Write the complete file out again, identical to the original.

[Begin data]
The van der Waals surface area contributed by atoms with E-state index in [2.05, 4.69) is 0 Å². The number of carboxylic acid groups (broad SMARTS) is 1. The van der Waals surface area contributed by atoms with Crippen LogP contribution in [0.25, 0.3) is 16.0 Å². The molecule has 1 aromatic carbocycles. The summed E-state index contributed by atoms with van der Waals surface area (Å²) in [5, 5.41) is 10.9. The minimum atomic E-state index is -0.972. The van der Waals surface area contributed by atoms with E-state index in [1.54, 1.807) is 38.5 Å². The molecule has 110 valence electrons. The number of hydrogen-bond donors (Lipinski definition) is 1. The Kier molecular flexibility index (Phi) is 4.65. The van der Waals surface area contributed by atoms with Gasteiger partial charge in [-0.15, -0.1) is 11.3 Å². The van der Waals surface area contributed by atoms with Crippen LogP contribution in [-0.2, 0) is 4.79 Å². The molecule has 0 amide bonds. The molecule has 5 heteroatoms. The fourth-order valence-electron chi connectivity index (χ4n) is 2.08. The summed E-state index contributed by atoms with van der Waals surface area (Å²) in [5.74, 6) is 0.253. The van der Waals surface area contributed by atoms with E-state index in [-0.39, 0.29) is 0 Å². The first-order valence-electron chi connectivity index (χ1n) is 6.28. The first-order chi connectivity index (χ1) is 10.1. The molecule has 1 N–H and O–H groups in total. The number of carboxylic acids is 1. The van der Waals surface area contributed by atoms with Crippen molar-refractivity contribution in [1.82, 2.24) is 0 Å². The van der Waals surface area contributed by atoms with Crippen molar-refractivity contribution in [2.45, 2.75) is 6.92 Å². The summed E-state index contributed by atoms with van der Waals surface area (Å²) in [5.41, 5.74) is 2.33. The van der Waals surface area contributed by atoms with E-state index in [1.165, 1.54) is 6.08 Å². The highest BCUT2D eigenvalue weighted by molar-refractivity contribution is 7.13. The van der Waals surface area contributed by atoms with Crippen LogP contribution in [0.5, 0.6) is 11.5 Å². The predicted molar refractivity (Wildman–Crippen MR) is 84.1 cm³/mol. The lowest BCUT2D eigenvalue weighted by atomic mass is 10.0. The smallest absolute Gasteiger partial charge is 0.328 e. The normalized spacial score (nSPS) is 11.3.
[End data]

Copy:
The van der Waals surface area contributed by atoms with E-state index in [2.05, 4.69) is 0 Å². The number of carboxylic acid groups (broad SMARTS) is 1. The van der Waals surface area contributed by atoms with Crippen LogP contribution in [0.25, 0.3) is 16.0 Å². The molecule has 1 aromatic carbocycles. The summed E-state index contributed by atoms with van der Waals surface area (Å²) in [5, 5.41) is 10.9. The minimum atomic E-state index is -0.972. The van der Waals surface area contributed by atoms with E-state index in [1.54, 1.807) is 38.5 Å². The molecule has 110 valence electrons. The number of hydrogen-bond donors (Lipinski definition) is 1. The Kier molecular flexibility index (Phi) is 4.65. The van der Waals surface area contributed by atoms with Gasteiger partial charge in [-0.15, -0.1) is 11.3 Å². The van der Waals surface area contributed by atoms with Crippen LogP contribution in [-0.2, 0) is 4.79 Å². The molecule has 0 amide bonds. The molecule has 5 heteroatoms. The fourth-order valence-electron chi connectivity index (χ4n) is 2.08. The summed E-state index contributed by atoms with van der Waals surface area (Å²) in [5.74, 6) is 0.253. The van der Waals surface area contributed by atoms with E-state index in [-0.39, 0.29) is 0 Å². The first-order valence-electron chi connectivity index (χ1n) is 6.28. The first-order chi connectivity index (χ1) is 10.1. The molecule has 1 N–H and O–H groups in total. The number of carboxylic acids is 1. The van der Waals surface area contributed by atoms with Crippen molar-refractivity contribution in [1.82, 2.24) is 0 Å². The van der Waals surface area contributed by atoms with Crippen molar-refractivity contribution in [2.45, 2.75) is 6.92 Å². The summed E-state index contributed by atoms with van der Waals surface area (Å²) in [5.41, 5.74) is 2.33. The van der Waals surface area contributed by atoms with E-state index in [1.165, 1.54) is 6.08 Å². The highest BCUT2D eigenvalue weighted by molar-refractivity contribution is 7.13. The van der Waals surface area contributed by atoms with Crippen LogP contribution in [0.5, 0.6) is 11.5 Å². The predicted molar refractivity (Wildman–Crippen MR) is 84.1 cm³/mol. The lowest BCUT2D eigenvalue weighted by atomic mass is 10.0. The smallest absolute Gasteiger partial charge is 0.328 e. The normalized spacial score (nSPS) is 11.3.